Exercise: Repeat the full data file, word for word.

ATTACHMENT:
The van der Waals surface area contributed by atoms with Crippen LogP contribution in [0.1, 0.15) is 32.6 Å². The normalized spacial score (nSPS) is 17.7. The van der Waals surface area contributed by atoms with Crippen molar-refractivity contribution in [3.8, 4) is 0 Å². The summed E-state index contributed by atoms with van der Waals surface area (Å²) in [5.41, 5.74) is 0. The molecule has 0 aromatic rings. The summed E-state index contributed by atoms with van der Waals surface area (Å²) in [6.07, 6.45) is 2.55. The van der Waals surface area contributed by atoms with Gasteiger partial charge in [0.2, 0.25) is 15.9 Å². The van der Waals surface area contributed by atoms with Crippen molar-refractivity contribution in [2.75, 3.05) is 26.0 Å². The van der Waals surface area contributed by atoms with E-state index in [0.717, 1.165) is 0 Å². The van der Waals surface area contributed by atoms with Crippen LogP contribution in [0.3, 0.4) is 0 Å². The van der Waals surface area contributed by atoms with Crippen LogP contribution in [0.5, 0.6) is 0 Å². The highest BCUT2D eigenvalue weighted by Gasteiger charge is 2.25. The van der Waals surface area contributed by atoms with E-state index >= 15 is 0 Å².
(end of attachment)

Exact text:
The van der Waals surface area contributed by atoms with Crippen LogP contribution in [0.1, 0.15) is 32.6 Å². The normalized spacial score (nSPS) is 17.7. The van der Waals surface area contributed by atoms with Crippen molar-refractivity contribution in [3.8, 4) is 0 Å². The summed E-state index contributed by atoms with van der Waals surface area (Å²) in [5.41, 5.74) is 0. The molecule has 0 aromatic rings. The summed E-state index contributed by atoms with van der Waals surface area (Å²) in [6.07, 6.45) is 2.55. The van der Waals surface area contributed by atoms with Gasteiger partial charge in [0.2, 0.25) is 15.9 Å². The van der Waals surface area contributed by atoms with Crippen molar-refractivity contribution in [2.75, 3.05) is 26.0 Å². The van der Waals surface area contributed by atoms with E-state index in [0.717, 1.165) is 0 Å². The van der Waals surface area contributed by atoms with Crippen LogP contribution in [0.3, 0.4) is 0 Å². The van der Waals surface area contributed by atoms with Crippen LogP contribution in [0.5, 0.6) is 0 Å². The highest BCUT2D eigenvalue weighted by Gasteiger charge is 2.25. The van der Waals surface area contributed by atoms with E-state index >= 15 is 0 Å².